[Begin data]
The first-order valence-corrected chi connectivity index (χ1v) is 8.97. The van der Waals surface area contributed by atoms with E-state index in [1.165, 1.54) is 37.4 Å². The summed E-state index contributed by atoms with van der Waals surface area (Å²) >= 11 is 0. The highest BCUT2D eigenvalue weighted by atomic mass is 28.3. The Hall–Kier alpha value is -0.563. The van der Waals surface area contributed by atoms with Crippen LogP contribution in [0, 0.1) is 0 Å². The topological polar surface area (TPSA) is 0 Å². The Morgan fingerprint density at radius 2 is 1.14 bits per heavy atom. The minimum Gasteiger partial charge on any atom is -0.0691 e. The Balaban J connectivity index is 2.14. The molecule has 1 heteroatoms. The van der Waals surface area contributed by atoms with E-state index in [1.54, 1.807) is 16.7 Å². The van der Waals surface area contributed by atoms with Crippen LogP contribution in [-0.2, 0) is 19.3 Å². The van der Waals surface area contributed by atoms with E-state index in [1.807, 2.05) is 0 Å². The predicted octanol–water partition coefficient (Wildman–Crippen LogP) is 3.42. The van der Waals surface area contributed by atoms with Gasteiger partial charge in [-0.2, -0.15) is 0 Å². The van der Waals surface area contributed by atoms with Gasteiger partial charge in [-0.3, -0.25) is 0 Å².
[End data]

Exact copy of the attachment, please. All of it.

The first-order valence-corrected chi connectivity index (χ1v) is 8.97. The van der Waals surface area contributed by atoms with E-state index in [1.165, 1.54) is 37.4 Å². The summed E-state index contributed by atoms with van der Waals surface area (Å²) >= 11 is 0. The highest BCUT2D eigenvalue weighted by atomic mass is 28.3. The Hall–Kier alpha value is -0.563. The van der Waals surface area contributed by atoms with Crippen LogP contribution in [0, 0.1) is 0 Å². The topological polar surface area (TPSA) is 0 Å². The Morgan fingerprint density at radius 2 is 1.14 bits per heavy atom. The minimum Gasteiger partial charge on any atom is -0.0691 e. The Balaban J connectivity index is 2.14. The molecule has 1 heteroatoms. The van der Waals surface area contributed by atoms with E-state index in [1.54, 1.807) is 16.7 Å². The van der Waals surface area contributed by atoms with Crippen LogP contribution in [-0.2, 0) is 19.3 Å². The van der Waals surface area contributed by atoms with E-state index in [1.807, 2.05) is 0 Å². The predicted octanol–water partition coefficient (Wildman–Crippen LogP) is 3.42. The van der Waals surface area contributed by atoms with Gasteiger partial charge in [-0.2, -0.15) is 0 Å². The van der Waals surface area contributed by atoms with Gasteiger partial charge in [-0.3, -0.25) is 0 Å².